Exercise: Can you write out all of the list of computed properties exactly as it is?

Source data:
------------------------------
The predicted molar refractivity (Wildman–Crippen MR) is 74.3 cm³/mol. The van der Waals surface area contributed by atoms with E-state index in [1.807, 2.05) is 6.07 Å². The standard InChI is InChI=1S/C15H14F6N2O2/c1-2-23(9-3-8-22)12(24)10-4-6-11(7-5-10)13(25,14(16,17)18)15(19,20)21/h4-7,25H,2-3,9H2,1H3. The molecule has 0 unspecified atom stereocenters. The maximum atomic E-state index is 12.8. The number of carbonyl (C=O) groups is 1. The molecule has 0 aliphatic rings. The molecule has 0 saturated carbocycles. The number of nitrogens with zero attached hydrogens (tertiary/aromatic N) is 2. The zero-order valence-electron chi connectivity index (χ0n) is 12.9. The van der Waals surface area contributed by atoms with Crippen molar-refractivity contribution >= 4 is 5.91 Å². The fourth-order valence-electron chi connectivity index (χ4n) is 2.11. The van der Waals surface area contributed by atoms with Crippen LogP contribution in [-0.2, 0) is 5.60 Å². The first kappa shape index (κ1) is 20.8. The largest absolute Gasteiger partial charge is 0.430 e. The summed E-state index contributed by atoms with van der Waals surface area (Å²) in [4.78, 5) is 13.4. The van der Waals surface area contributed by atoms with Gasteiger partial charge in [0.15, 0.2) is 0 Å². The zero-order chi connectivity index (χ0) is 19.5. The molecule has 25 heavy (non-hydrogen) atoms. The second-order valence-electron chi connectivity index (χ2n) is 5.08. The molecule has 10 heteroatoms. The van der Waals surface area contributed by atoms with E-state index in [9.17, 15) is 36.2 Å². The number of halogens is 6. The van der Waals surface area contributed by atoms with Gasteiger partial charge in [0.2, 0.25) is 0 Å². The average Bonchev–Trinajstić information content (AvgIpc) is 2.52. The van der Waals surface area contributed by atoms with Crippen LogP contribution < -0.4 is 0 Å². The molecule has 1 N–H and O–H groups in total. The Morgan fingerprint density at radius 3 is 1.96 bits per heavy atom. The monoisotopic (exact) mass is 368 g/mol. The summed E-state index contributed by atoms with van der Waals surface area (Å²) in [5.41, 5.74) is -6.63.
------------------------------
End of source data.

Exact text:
The predicted molar refractivity (Wildman–Crippen MR) is 74.3 cm³/mol. The van der Waals surface area contributed by atoms with E-state index in [1.807, 2.05) is 6.07 Å². The standard InChI is InChI=1S/C15H14F6N2O2/c1-2-23(9-3-8-22)12(24)10-4-6-11(7-5-10)13(25,14(16,17)18)15(19,20)21/h4-7,25H,2-3,9H2,1H3. The molecule has 0 unspecified atom stereocenters. The maximum atomic E-state index is 12.8. The number of carbonyl (C=O) groups is 1. The molecule has 0 aliphatic rings. The molecule has 0 saturated carbocycles. The number of nitrogens with zero attached hydrogens (tertiary/aromatic N) is 2. The zero-order valence-electron chi connectivity index (χ0n) is 12.9. The van der Waals surface area contributed by atoms with Crippen molar-refractivity contribution >= 4 is 5.91 Å². The fourth-order valence-electron chi connectivity index (χ4n) is 2.11. The van der Waals surface area contributed by atoms with Crippen LogP contribution in [-0.2, 0) is 5.60 Å². The first kappa shape index (κ1) is 20.8. The largest absolute Gasteiger partial charge is 0.430 e. The summed E-state index contributed by atoms with van der Waals surface area (Å²) in [4.78, 5) is 13.4. The van der Waals surface area contributed by atoms with Gasteiger partial charge in [0.15, 0.2) is 0 Å². The zero-order chi connectivity index (χ0) is 19.5. The molecule has 25 heavy (non-hydrogen) atoms. The second-order valence-electron chi connectivity index (χ2n) is 5.08. The molecule has 10 heteroatoms. The van der Waals surface area contributed by atoms with E-state index in [9.17, 15) is 36.2 Å². The number of halogens is 6. The van der Waals surface area contributed by atoms with Gasteiger partial charge in [0.2, 0.25) is 0 Å². The average Bonchev–Trinajstić information content (AvgIpc) is 2.52. The van der Waals surface area contributed by atoms with Crippen LogP contribution < -0.4 is 0 Å². The molecule has 1 N–H and O–H groups in total. The Morgan fingerprint density at radius 3 is 1.96 bits per heavy atom. The monoisotopic (exact) mass is 368 g/mol. The summed E-state index contributed by atoms with van der Waals surface area (Å²) in [5.41, 5.74) is -6.63.